Eye patients attending Cork University Hospital risk losing vision “permanently and irreversibly” because of appointment delays, according to all five of the hospital’s ophthalmic surgeons.
In a letter to the hospital’s risk manager, Margaret Crowley, seen by the Irish Examiner, the surgeons warn the hospital “must accept full responsibility for any adverse consequences” to patients, as a result of failure to adequately resource the doctors to “to deliver the service demanded of us”.
The doctors warn that as a result of inadequate capacity, patient appointments are being delayed “beyond what is clinically recommended”.
“This is unsafe, and, as a result, patients attending CUH are at risk of losing vision permanently and irreversibly,” the doctors warn.
Moreover, it is “the unanimous opinion” of the surgeons “the risk of patients losing vision as a direct result of delays in their appointments is unacceptably high”.
Figures from the National Treatment Purchase Fund show 6,144 patients awaiting outpatient ophthalmology appointments at CUH as of January, of whom 2,094 are waiting more than a year.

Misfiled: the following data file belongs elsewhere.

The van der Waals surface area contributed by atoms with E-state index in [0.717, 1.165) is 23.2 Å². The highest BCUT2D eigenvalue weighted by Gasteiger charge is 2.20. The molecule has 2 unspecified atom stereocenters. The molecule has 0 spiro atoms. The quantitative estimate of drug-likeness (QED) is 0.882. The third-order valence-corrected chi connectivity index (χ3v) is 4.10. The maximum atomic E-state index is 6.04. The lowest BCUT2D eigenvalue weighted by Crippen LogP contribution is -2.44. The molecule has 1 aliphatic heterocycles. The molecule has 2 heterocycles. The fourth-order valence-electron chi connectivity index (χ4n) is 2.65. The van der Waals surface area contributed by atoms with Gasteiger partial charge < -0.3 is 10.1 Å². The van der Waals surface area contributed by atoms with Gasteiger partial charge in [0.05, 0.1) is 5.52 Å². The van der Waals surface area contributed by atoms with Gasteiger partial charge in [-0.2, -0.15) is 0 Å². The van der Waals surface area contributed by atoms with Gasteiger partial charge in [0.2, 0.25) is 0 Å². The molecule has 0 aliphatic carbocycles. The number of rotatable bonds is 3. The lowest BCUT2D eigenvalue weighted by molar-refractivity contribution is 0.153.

However, figures from the surgeons show an estimated shortfall in capacity of 28,260 patient appointments per year. They say “real” waiting times for new referrals is over five years as the department receives 6,500 new referrals each year — but only has the capacity to see less than one fifth of those.
The letter was written on December 12 and signed by consultant ophthalmic surgeons Anthony Cullinane, Eamonn O’Connell, Sinéad Fenton, Gerard O’Connor, and Zubair Idrees.
The doctors say there is a “longstanding and ongoing capacity issue in the ophthalmology department”, and they include a report which they say quantifies this.
The report points out that between 2007-2015, the demand for ophthalmic services increased exponentially, primarily due to the development of a treatment for three previously untreatable conditions, namely, age-related macular degeneration (gradual loss of sight due to blurring of central vision), diabetic macular odema (vision loss due to build up of fluid) and retinal vein occlusions (blockage of blood flow causing loss of vision). The surgeons say during the same period, capacity has collapsed, due to difficulties recruiting appropriately trained staff; increasing complexity related to delays in seeing and treating patients, and logistical difficulties relating to running a split-site service.
Access to inpatient services for ophthalmology is via the South Infirmary Victoria University Hospital .
The hospital did not respond to an Irish Examiner query asking if there were any plans to provide additional resources to the department of opthalmology.
© Irish Examiner Ltd. All rights reserved